Previous popular conceptualisations of queer justice have been closely tied to heteronormative, capitalist modes of thinking, mainly limited to gay rights and gay marriage. While certainly important, reducing queer history into palatable, colourful commodities ignores its vast history and the inextricable link between queer justice and issues such as colonialism, transphobia, housing discrimination, and many others. These injustices cannot be solely blamed on large corporations. But such corporations have the resources available to help those who have been previously marginalised through various initiatives: partnerships with queer-led organisations and extensive diversity and equality training, for example.

While there is still much work to be done, there are organisations that have implemented concrete campaigns to help the LGBTQIA+ community. ASOS has partnered with GLAAD on a 50-piece collection with 100% of net proceeds going to the organisation. Nordstrom is donating 100% of proceeds from a t-shirt that benefits the Human Rights Campaign and is sponsoring several pride parades in the US and Canada. Rather than tokenising the queer demographic, these attempts have shown the extent to which it is possible for brands to help those in vulnerable communities, while moving beyond the corporate act of product creation and brand curation.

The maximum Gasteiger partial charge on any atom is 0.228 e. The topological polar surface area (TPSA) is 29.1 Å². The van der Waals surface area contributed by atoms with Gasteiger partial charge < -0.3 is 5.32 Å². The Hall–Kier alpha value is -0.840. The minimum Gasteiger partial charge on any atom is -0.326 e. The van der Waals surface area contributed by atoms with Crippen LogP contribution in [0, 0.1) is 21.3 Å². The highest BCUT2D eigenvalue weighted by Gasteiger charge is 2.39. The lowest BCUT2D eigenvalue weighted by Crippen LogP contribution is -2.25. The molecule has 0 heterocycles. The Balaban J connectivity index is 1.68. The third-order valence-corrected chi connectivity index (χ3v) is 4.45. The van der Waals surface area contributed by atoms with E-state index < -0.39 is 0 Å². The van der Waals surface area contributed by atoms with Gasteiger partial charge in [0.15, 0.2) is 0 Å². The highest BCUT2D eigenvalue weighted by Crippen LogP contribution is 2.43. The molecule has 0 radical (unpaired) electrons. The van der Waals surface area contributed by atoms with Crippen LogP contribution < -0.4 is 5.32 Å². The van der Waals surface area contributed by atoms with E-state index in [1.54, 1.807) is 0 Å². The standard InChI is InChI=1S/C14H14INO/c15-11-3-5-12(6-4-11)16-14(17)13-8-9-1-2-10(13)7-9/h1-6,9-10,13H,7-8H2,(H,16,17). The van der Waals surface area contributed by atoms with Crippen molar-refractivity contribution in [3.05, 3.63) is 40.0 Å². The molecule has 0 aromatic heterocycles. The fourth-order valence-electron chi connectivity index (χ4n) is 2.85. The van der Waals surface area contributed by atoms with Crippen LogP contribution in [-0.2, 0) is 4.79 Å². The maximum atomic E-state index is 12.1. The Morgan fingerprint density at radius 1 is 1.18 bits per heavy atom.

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We all love a colourful aesthetic, but drinking your oat milk latte out of a rainbow Costa cup does not make you a good ally. Celebrating Pride means much more than purchasing colourful merchandise. So, before spending your pounds on rainbow goods, consider the above issues. It is ultimately up to consumers to hold brands accountable and ensure they create inclusive environments every month of the year, long after the rainbow storefront facades stores have been dismantled and the celebrations of Pride month have ended.